This helps you to identity what that person values and where the connection points can be made. Take notes if you have to but avoid memorizing what you want to say (I know you want to help) because you will be interrupting the other person and stop listening altogether.
When you try to do anything but listen, you also break the flow of the other person’s thought and the energy of the dialogue making it harder to identify the key emotional points. Take notes and wait until the other person finishes.
Easy right? It takes practice.
Plus if you’re good at what you do, you should be able to provide instant feedback by looking at your notes.
Remember, people don’t care what you have to say unless you show how much you care about what they have to say and how they feel. Yes, how they feel is where the connection point can be made.
This is why great sales people always listen first and ask questions later allowing their prospects to fully emerge into an emotional output session.
This is a skill that takes practice so try it with your friends, colleagues or family as often as possible.
You may find that this will help you discover more about them and can also help them to understand you better. It all starts with listening.
Step 2: Pinpoint Signals Avoid The Noise
The key to forging a powerful connection with your audience is to first understand that people simply want to be heard and understood.
If you can describe your prospect or customer’s problem better than they can, they will automatically assume that you may have the solution to their problem (most of the time).
Even if you don’t have the exactly solution, it’s a great way to establish a common ground for the relationship you’re forging.
And why do we want to connect with others? It’s just how we build trust, the “wow, this person gets me…” or the “OMG, you know exactly what I’m going through!…” emotional connection.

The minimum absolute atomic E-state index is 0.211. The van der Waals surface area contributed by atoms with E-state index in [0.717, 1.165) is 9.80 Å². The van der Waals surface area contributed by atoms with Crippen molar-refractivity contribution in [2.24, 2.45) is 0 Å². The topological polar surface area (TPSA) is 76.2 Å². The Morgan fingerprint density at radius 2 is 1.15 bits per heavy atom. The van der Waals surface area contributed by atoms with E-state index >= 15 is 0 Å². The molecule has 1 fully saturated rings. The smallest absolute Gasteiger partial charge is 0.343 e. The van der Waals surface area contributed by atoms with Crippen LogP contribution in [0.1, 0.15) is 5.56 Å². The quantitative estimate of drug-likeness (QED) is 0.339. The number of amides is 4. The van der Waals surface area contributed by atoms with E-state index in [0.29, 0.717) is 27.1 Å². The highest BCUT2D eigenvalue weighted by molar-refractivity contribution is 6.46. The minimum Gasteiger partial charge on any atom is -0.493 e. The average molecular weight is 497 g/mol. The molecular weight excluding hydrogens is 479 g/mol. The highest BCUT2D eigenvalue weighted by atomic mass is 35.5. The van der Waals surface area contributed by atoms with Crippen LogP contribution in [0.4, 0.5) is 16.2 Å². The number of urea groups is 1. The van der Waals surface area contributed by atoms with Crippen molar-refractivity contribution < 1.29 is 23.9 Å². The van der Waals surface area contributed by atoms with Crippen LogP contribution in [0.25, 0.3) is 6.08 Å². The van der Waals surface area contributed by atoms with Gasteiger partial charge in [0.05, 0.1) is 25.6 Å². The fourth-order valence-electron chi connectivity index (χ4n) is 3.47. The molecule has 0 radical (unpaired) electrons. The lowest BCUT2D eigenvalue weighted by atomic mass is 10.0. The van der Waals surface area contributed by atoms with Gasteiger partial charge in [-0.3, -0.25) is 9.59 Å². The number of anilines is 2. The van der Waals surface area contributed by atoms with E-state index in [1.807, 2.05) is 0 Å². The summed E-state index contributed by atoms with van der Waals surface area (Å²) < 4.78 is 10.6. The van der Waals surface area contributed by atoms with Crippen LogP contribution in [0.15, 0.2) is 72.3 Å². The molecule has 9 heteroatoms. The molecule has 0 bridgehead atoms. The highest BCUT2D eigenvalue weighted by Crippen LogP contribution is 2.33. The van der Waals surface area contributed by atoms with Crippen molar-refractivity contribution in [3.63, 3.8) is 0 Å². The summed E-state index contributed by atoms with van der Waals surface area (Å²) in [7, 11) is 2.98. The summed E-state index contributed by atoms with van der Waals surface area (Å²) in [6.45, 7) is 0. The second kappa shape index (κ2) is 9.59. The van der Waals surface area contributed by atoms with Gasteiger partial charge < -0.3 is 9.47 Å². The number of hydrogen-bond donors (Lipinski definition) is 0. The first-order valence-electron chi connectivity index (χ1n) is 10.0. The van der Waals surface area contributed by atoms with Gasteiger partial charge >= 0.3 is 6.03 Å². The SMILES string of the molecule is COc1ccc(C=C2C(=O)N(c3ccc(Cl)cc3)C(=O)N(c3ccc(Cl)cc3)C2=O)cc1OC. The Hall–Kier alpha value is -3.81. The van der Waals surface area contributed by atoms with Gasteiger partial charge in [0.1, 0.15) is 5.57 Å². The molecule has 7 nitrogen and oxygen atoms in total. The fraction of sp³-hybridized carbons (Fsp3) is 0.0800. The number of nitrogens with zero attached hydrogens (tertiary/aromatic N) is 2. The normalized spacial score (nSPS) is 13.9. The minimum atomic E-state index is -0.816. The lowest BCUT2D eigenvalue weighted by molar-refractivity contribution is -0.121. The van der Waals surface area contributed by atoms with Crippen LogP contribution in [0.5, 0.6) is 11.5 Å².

Not everyone is good at communicating their problems, thus when someone perceives that you sound and looks like an expert, you may just become the expert that’s going to solve their problem (or maybe you are an expert? But are you just an expert in your own mind?).
Keep in mind that the focus is on validating your assumptions. Ask questions that helps to confirm their pain points, their vision of success or their desired outcome.
This requires a lot of critical thinking and again do not formulate conclusions from your assumptions unless you have enough information. Otherwise go back to step 1 and ask more open-ended questions so you can listen again.
This of course, applies to all form of conversations including blogging, social media and email exchanges.
The idea is to abstract the emotional triggers from the depth and tonality of the conversation so you can fully understand the opportunities to build meaningful connects.
If you ask the wrong questions, it just shows you don’t get it and you’re eager to sell yourself, your story and your products. You will get your turn but you must be able to distinguish the signals from the noises.
At this stage, you should still be more reactive allowing your customer to freely express themselves.
The most valuable information are those that are freely expressed without boundaries from your prospects. This is also the core value of surveying your customers so you can apply what you’ve learned to improve your product and services.
Step 3: Build Connections That Create Convictions
Once you’ve got solid understanding of the problems your customers want to solve, you then must learn to get into the minds of your prospects so you can turn them into customers.
This is the “I heard, I know, I understand, I believe and I do,” steps that lead to actions through the use communication.
Most people are good at passing through “I know and I understand” stage, but it’s the “I believe” stage that communication often fails to connect resulting in no action. You buy a product or change an unhealthy habit because you would only take the action after you become convinced of your decision.
Most people don’t realize that a desired action is often brought out through the use of specific communications tools from advertising to word-of-mouth testimonial, or via social proof endorsements. Simply put, people don’t just do what we want them to do because we want them to do it; they need to convince themselves first by having the right information.